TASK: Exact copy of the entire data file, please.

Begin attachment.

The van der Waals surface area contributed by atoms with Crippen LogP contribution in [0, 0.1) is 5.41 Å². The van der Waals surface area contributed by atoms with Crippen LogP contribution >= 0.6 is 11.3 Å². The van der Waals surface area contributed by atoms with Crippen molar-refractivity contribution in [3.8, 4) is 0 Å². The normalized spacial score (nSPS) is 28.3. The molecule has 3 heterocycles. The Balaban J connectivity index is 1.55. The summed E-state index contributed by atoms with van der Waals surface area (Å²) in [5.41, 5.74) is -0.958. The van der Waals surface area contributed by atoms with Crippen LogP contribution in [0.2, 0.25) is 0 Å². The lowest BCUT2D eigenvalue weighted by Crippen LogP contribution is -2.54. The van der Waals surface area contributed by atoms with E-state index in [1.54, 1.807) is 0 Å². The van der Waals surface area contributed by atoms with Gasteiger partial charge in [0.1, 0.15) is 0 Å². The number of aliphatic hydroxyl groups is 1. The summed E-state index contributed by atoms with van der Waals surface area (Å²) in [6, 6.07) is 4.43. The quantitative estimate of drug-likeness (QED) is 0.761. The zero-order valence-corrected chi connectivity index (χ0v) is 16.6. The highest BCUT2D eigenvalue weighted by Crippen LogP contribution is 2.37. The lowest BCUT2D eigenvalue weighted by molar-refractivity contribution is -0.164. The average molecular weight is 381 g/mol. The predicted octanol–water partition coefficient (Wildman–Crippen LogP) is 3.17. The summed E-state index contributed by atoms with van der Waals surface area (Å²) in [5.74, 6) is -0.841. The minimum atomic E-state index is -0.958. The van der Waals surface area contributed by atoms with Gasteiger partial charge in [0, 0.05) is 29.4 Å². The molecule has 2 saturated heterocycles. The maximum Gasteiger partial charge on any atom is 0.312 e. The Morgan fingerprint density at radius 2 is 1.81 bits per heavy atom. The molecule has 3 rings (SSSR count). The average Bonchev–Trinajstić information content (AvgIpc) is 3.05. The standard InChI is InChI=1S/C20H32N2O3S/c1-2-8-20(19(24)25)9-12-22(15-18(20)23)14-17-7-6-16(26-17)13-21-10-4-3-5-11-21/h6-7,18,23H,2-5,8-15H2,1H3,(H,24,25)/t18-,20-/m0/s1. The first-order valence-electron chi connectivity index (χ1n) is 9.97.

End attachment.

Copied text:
The van der Waals surface area contributed by atoms with Crippen LogP contribution in [0, 0.1) is 5.41 Å². The van der Waals surface area contributed by atoms with Crippen LogP contribution >= 0.6 is 11.3 Å². The van der Waals surface area contributed by atoms with Crippen molar-refractivity contribution in [3.8, 4) is 0 Å². The normalized spacial score (nSPS) is 28.3. The molecule has 3 heterocycles. The Balaban J connectivity index is 1.55. The summed E-state index contributed by atoms with van der Waals surface area (Å²) in [5.41, 5.74) is -0.958. The van der Waals surface area contributed by atoms with Crippen LogP contribution in [0.2, 0.25) is 0 Å². The lowest BCUT2D eigenvalue weighted by Crippen LogP contribution is -2.54. The van der Waals surface area contributed by atoms with E-state index in [1.54, 1.807) is 0 Å². The van der Waals surface area contributed by atoms with Gasteiger partial charge in [0.1, 0.15) is 0 Å². The number of aliphatic hydroxyl groups is 1. The summed E-state index contributed by atoms with van der Waals surface area (Å²) in [6, 6.07) is 4.43. The quantitative estimate of drug-likeness (QED) is 0.761. The zero-order valence-corrected chi connectivity index (χ0v) is 16.6. The highest BCUT2D eigenvalue weighted by Crippen LogP contribution is 2.37. The lowest BCUT2D eigenvalue weighted by molar-refractivity contribution is -0.164. The average molecular weight is 381 g/mol. The predicted octanol–water partition coefficient (Wildman–Crippen LogP) is 3.17. The summed E-state index contributed by atoms with van der Waals surface area (Å²) in [5.74, 6) is -0.841. The minimum atomic E-state index is -0.958. The van der Waals surface area contributed by atoms with Gasteiger partial charge in [0, 0.05) is 29.4 Å². The molecule has 2 saturated heterocycles. The maximum Gasteiger partial charge on any atom is 0.312 e. The Morgan fingerprint density at radius 2 is 1.81 bits per heavy atom. The molecule has 3 rings (SSSR count). The average Bonchev–Trinajstić information content (AvgIpc) is 3.05. The standard InChI is InChI=1S/C20H32N2O3S/c1-2-8-20(19(24)25)9-12-22(15-18(20)23)14-17-7-6-16(26-17)13-21-10-4-3-5-11-21/h6-7,18,23H,2-5,8-15H2,1H3,(H,24,25)/t18-,20-/m0/s1. The first-order valence-electron chi connectivity index (χ1n) is 9.97.